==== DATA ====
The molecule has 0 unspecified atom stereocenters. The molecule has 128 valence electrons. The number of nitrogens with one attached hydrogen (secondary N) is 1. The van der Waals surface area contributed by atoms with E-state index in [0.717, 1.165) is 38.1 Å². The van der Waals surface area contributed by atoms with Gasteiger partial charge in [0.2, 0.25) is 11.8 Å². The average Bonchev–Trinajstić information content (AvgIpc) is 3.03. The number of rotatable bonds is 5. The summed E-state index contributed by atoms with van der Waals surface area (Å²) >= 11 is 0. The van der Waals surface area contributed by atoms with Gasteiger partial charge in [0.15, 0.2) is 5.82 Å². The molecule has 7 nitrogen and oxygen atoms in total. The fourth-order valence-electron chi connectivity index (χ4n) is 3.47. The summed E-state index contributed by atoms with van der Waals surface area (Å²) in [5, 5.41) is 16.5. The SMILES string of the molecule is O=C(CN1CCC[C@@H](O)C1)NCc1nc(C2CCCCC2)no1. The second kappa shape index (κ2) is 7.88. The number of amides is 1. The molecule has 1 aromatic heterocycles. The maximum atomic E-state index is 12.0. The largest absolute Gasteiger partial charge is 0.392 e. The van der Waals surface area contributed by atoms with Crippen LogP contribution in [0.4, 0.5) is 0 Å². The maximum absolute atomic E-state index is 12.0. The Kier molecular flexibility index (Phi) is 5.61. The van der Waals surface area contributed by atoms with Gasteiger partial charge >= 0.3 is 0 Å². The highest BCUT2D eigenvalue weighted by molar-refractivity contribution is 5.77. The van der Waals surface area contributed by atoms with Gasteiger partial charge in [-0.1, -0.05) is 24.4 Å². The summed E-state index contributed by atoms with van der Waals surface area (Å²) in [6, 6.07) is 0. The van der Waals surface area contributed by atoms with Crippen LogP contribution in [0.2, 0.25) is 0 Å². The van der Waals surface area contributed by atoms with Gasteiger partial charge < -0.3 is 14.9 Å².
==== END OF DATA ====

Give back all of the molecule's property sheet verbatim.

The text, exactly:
The molecule has 0 unspecified atom stereocenters. The molecule has 128 valence electrons. The number of nitrogens with one attached hydrogen (secondary N) is 1. The van der Waals surface area contributed by atoms with E-state index in [0.717, 1.165) is 38.1 Å². The van der Waals surface area contributed by atoms with Gasteiger partial charge in [0.2, 0.25) is 11.8 Å². The average Bonchev–Trinajstić information content (AvgIpc) is 3.03. The number of rotatable bonds is 5. The summed E-state index contributed by atoms with van der Waals surface area (Å²) >= 11 is 0. The van der Waals surface area contributed by atoms with Gasteiger partial charge in [0.15, 0.2) is 5.82 Å². The molecule has 7 nitrogen and oxygen atoms in total. The fourth-order valence-electron chi connectivity index (χ4n) is 3.47. The summed E-state index contributed by atoms with van der Waals surface area (Å²) in [5, 5.41) is 16.5. The SMILES string of the molecule is O=C(CN1CCC[C@@H](O)C1)NCc1nc(C2CCCCC2)no1. The second kappa shape index (κ2) is 7.88. The number of amides is 1. The molecule has 1 aromatic heterocycles. The maximum atomic E-state index is 12.0. The largest absolute Gasteiger partial charge is 0.392 e. The van der Waals surface area contributed by atoms with Crippen LogP contribution in [0.4, 0.5) is 0 Å². The maximum absolute atomic E-state index is 12.0. The Kier molecular flexibility index (Phi) is 5.61. The van der Waals surface area contributed by atoms with Gasteiger partial charge >= 0.3 is 0 Å². The highest BCUT2D eigenvalue weighted by molar-refractivity contribution is 5.77. The van der Waals surface area contributed by atoms with Gasteiger partial charge in [-0.1, -0.05) is 24.4 Å². The summed E-state index contributed by atoms with van der Waals surface area (Å²) in [6, 6.07) is 0. The van der Waals surface area contributed by atoms with Crippen LogP contribution in [0.2, 0.25) is 0 Å². The van der Waals surface area contributed by atoms with Gasteiger partial charge < -0.3 is 14.9 Å².